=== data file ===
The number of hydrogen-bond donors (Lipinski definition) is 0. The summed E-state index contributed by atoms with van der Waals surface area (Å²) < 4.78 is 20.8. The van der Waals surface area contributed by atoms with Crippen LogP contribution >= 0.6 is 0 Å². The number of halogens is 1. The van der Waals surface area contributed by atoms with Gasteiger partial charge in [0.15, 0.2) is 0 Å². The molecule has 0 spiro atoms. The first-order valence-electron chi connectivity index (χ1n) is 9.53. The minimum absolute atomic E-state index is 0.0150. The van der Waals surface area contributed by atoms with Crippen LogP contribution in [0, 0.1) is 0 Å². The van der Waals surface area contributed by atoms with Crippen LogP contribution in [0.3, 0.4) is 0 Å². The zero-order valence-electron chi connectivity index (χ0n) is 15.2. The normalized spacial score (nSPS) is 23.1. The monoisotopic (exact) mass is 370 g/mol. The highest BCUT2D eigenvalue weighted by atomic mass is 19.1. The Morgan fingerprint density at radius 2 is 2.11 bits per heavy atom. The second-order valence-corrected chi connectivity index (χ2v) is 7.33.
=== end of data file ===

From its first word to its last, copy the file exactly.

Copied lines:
The number of hydrogen-bond donors (Lipinski definition) is 0. The summed E-state index contributed by atoms with van der Waals surface area (Å²) < 4.78 is 20.8. The van der Waals surface area contributed by atoms with Crippen LogP contribution >= 0.6 is 0 Å². The number of halogens is 1. The van der Waals surface area contributed by atoms with Gasteiger partial charge in [0.15, 0.2) is 0 Å². The molecule has 0 spiro atoms. The first-order valence-electron chi connectivity index (χ1n) is 9.53. The minimum absolute atomic E-state index is 0.0150. The van der Waals surface area contributed by atoms with Crippen LogP contribution in [0, 0.1) is 0 Å². The van der Waals surface area contributed by atoms with Crippen LogP contribution in [0.3, 0.4) is 0 Å². The zero-order valence-electron chi connectivity index (χ0n) is 15.2. The normalized spacial score (nSPS) is 23.1. The monoisotopic (exact) mass is 370 g/mol. The highest BCUT2D eigenvalue weighted by atomic mass is 19.1. The Morgan fingerprint density at radius 2 is 2.11 bits per heavy atom. The second-order valence-corrected chi connectivity index (χ2v) is 7.33.